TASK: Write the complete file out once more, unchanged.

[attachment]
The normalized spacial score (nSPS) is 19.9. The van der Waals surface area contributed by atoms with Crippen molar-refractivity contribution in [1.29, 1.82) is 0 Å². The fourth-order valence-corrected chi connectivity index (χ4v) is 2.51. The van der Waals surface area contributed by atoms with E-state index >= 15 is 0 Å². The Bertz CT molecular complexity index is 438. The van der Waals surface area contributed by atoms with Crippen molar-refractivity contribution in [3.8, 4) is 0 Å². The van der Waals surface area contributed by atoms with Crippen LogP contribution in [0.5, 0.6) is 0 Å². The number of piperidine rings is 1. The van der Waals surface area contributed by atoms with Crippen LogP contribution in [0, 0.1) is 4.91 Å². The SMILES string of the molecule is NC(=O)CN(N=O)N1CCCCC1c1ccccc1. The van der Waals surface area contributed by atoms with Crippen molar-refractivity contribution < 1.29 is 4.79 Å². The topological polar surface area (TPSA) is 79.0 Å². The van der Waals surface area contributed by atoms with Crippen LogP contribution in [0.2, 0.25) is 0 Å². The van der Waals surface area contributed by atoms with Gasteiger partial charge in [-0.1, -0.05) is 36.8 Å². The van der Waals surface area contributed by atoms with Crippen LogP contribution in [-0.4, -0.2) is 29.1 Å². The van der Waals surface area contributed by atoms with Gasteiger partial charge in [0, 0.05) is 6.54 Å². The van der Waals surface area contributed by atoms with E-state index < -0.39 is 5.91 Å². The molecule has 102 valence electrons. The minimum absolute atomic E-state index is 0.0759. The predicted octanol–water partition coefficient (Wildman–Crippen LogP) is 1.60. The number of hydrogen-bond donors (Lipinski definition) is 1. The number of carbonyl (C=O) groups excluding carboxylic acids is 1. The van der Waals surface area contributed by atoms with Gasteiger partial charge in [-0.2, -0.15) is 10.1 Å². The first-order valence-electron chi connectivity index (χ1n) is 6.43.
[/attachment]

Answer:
The normalized spacial score (nSPS) is 19.9. The van der Waals surface area contributed by atoms with Crippen molar-refractivity contribution in [1.29, 1.82) is 0 Å². The fourth-order valence-corrected chi connectivity index (χ4v) is 2.51. The van der Waals surface area contributed by atoms with E-state index >= 15 is 0 Å². The Bertz CT molecular complexity index is 438. The van der Waals surface area contributed by atoms with Crippen molar-refractivity contribution in [3.8, 4) is 0 Å². The van der Waals surface area contributed by atoms with Crippen LogP contribution in [0.5, 0.6) is 0 Å². The number of piperidine rings is 1. The van der Waals surface area contributed by atoms with Crippen LogP contribution in [0, 0.1) is 4.91 Å². The SMILES string of the molecule is NC(=O)CN(N=O)N1CCCCC1c1ccccc1. The van der Waals surface area contributed by atoms with Crippen molar-refractivity contribution < 1.29 is 4.79 Å². The topological polar surface area (TPSA) is 79.0 Å². The van der Waals surface area contributed by atoms with Crippen LogP contribution in [0.2, 0.25) is 0 Å². The van der Waals surface area contributed by atoms with Gasteiger partial charge in [-0.1, -0.05) is 36.8 Å². The van der Waals surface area contributed by atoms with Crippen LogP contribution in [-0.4, -0.2) is 29.1 Å². The van der Waals surface area contributed by atoms with Gasteiger partial charge in [0, 0.05) is 6.54 Å². The van der Waals surface area contributed by atoms with E-state index < -0.39 is 5.91 Å². The molecule has 102 valence electrons. The minimum absolute atomic E-state index is 0.0759. The predicted octanol–water partition coefficient (Wildman–Crippen LogP) is 1.60. The number of hydrogen-bond donors (Lipinski definition) is 1. The number of carbonyl (C=O) groups excluding carboxylic acids is 1. The van der Waals surface area contributed by atoms with Gasteiger partial charge in [-0.2, -0.15) is 10.1 Å². The first-order valence-electron chi connectivity index (χ1n) is 6.43.